Tennessee state Republicans appear to be having some trouble navigating the choppy waters of cancel culture. After the Tennessee Historical Commission voted 25-1 to remove a Confederate statue, lawmakers criticized the vote as “a desire to cancel history,” but responded with a try to simply cancel the commission itself.
On March 9, the Tennessee Historical Commission voted 25-1 to move a bust of KKK leader Nathan Bedford Forrest from the state capitol to the Tennessee State Museum. The statue had long been the source of controversy, with activists and others arguing that symbols of the confederacy are more properly housed as historical artifacts and not revered as monuments to present-day values.
“We respect the thoughtful process addressing the location of the Forrest, Farragut and Gleaves busts,” Tennessee’s Republican Governor Bill Lee tweeted after the Commission’s vote. Lee said he believes the relocation process “should begin as soon as possible.”
Not all Tennessee Republican officials agreed. Speaker of the legislature Cameron Sexton (R) reacted to the Commission’s vote with comment that the legislature would wait for specific guidance from the attorney general’s office as to whether the Commission acted legally before moving anything.
Another Republican, Senator Janice Bowling, told press, “In our culture today it seems there is a desire to cancel history, cancel culture, cancel narratives that are just based on fact. I think that that’s a dangerous precedent.”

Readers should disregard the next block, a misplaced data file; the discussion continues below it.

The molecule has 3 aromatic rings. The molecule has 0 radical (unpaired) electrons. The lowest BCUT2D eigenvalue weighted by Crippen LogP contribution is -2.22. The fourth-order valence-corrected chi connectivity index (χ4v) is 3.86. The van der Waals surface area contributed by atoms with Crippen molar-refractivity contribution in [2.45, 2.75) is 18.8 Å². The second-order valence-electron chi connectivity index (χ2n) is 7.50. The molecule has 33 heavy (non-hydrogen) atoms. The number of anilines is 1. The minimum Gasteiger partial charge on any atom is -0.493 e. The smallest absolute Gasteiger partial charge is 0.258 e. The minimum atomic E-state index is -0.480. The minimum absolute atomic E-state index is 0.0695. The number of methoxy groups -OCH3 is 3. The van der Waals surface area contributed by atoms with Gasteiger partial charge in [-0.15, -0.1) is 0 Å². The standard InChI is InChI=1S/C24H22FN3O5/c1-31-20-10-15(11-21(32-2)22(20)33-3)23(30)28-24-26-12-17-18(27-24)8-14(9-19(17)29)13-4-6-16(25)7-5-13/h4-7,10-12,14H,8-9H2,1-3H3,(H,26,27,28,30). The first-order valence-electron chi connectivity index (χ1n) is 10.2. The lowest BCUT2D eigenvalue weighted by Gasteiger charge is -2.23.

Now, state Senator Joey Hensley (R), a member of Sons of Confederate Veterans, has proposed a new method of circumventing the removal vote: oust the Commission itself. Hensley sponsored a bill that would replace all of the members of the 29-person commission with 12 new members.
The internet was quick to call out the bill as an ironic attempt to cancel “cancel culture.”
In addition to the bill replacing the commission members, Hensley co-sponsored an amendment with fellow lawmaker Rep. John Ragan (R) that would make it an impeachable offense for a governor to improperly remove a statute. Hensley said he did not believe the amendment would apply to Governor Lee, as Lee appears to have followed appropriate procedural rules regarding the Forrest statue.
Law&Crime reached out to Hensley’s office to ask whether the senator believed removal of commission members represented the kind of “cancel culture” he has advocated against. Here’s what Hensley said in response:
I introduced this legislation because the legislature currently has no input in the Historical Commission which makes important decisions that affect the state. This imbalance needs to change. Other boards such as this have balanced interests of the Executive and Legislative branches. My legislation is an effort to improve the current process, not a response to current events.
[screengrab via Tennessee Medical Association]
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